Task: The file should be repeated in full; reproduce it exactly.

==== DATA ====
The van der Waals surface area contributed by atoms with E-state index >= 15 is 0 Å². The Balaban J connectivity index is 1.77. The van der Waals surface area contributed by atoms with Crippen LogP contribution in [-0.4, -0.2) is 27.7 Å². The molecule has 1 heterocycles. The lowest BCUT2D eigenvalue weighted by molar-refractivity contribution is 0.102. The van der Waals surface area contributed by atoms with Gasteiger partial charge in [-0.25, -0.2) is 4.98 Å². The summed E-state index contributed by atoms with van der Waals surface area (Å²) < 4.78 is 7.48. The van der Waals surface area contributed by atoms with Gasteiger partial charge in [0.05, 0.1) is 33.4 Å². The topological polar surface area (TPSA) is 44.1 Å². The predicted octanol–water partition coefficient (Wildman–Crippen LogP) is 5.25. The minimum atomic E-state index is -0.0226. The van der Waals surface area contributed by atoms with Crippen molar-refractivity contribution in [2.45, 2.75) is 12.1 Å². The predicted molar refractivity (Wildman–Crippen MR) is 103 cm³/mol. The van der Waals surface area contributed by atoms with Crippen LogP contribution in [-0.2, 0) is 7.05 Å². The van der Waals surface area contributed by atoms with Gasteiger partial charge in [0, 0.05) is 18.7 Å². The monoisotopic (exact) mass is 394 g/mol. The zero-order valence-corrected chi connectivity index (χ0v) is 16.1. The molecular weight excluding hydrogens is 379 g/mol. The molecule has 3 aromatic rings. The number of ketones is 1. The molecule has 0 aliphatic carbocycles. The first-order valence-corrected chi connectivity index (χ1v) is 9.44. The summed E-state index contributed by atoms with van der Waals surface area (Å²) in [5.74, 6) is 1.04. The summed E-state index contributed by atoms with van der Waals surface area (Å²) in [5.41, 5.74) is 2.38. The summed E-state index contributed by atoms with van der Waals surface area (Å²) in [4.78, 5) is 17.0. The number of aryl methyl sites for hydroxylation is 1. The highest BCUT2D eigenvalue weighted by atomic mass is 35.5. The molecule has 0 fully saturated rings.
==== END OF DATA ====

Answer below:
The van der Waals surface area contributed by atoms with E-state index >= 15 is 0 Å². The Balaban J connectivity index is 1.77. The van der Waals surface area contributed by atoms with Crippen LogP contribution in [-0.4, -0.2) is 27.7 Å². The molecule has 1 heterocycles. The lowest BCUT2D eigenvalue weighted by molar-refractivity contribution is 0.102. The van der Waals surface area contributed by atoms with Gasteiger partial charge in [-0.25, -0.2) is 4.98 Å². The summed E-state index contributed by atoms with van der Waals surface area (Å²) < 4.78 is 7.48. The van der Waals surface area contributed by atoms with Gasteiger partial charge in [0.05, 0.1) is 33.4 Å². The topological polar surface area (TPSA) is 44.1 Å². The predicted octanol–water partition coefficient (Wildman–Crippen LogP) is 5.25. The minimum atomic E-state index is -0.0226. The van der Waals surface area contributed by atoms with Crippen molar-refractivity contribution in [2.45, 2.75) is 12.1 Å². The predicted molar refractivity (Wildman–Crippen MR) is 103 cm³/mol. The van der Waals surface area contributed by atoms with Crippen LogP contribution in [-0.2, 0) is 7.05 Å². The van der Waals surface area contributed by atoms with Gasteiger partial charge in [0, 0.05) is 18.7 Å². The monoisotopic (exact) mass is 394 g/mol. The zero-order valence-corrected chi connectivity index (χ0v) is 16.1. The molecular weight excluding hydrogens is 379 g/mol. The molecule has 3 aromatic rings. The number of ketones is 1. The molecule has 0 aliphatic carbocycles. The first-order valence-corrected chi connectivity index (χ1v) is 9.44. The summed E-state index contributed by atoms with van der Waals surface area (Å²) in [5.74, 6) is 1.04. The summed E-state index contributed by atoms with van der Waals surface area (Å²) in [5.41, 5.74) is 2.38. The summed E-state index contributed by atoms with van der Waals surface area (Å²) in [4.78, 5) is 17.0. The number of aryl methyl sites for hydroxylation is 1. The highest BCUT2D eigenvalue weighted by atomic mass is 35.5. The molecule has 0 fully saturated rings.